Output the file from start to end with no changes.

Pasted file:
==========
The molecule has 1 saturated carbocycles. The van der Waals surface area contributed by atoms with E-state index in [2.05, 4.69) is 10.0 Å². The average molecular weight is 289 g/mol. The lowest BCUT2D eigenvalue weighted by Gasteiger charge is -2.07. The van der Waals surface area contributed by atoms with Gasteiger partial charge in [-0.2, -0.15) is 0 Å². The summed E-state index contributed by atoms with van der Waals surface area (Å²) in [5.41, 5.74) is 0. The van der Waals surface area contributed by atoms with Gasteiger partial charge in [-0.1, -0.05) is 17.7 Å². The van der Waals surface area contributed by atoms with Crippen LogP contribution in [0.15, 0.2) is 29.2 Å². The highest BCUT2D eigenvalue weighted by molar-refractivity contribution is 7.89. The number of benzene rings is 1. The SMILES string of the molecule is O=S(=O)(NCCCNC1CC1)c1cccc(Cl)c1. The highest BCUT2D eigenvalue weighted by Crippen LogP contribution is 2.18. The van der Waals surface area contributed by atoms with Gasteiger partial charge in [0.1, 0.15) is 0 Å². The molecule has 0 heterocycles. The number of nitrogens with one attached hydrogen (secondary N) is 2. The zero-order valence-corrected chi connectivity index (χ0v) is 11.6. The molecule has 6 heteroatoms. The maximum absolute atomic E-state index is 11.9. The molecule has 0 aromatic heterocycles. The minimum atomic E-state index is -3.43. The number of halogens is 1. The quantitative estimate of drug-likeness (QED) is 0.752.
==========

The molecule has 1 saturated carbocycles. The van der Waals surface area contributed by atoms with E-state index in [2.05, 4.69) is 10.0 Å². The average molecular weight is 289 g/mol. The lowest BCUT2D eigenvalue weighted by Gasteiger charge is -2.07. The van der Waals surface area contributed by atoms with Gasteiger partial charge in [-0.2, -0.15) is 0 Å². The summed E-state index contributed by atoms with van der Waals surface area (Å²) in [5.41, 5.74) is 0. The van der Waals surface area contributed by atoms with Gasteiger partial charge in [-0.1, -0.05) is 17.7 Å². The van der Waals surface area contributed by atoms with Crippen LogP contribution in [0.15, 0.2) is 29.2 Å². The highest BCUT2D eigenvalue weighted by molar-refractivity contribution is 7.89. The number of benzene rings is 1. The SMILES string of the molecule is O=S(=O)(NCCCNC1CC1)c1cccc(Cl)c1. The highest BCUT2D eigenvalue weighted by Crippen LogP contribution is 2.18. The van der Waals surface area contributed by atoms with Gasteiger partial charge in [0.1, 0.15) is 0 Å². The molecule has 0 heterocycles. The number of nitrogens with one attached hydrogen (secondary N) is 2. The zero-order valence-corrected chi connectivity index (χ0v) is 11.6. The molecule has 6 heteroatoms. The maximum absolute atomic E-state index is 11.9. The molecule has 0 aromatic heterocycles. The minimum atomic E-state index is -3.43. The number of halogens is 1. The quantitative estimate of drug-likeness (QED) is 0.752.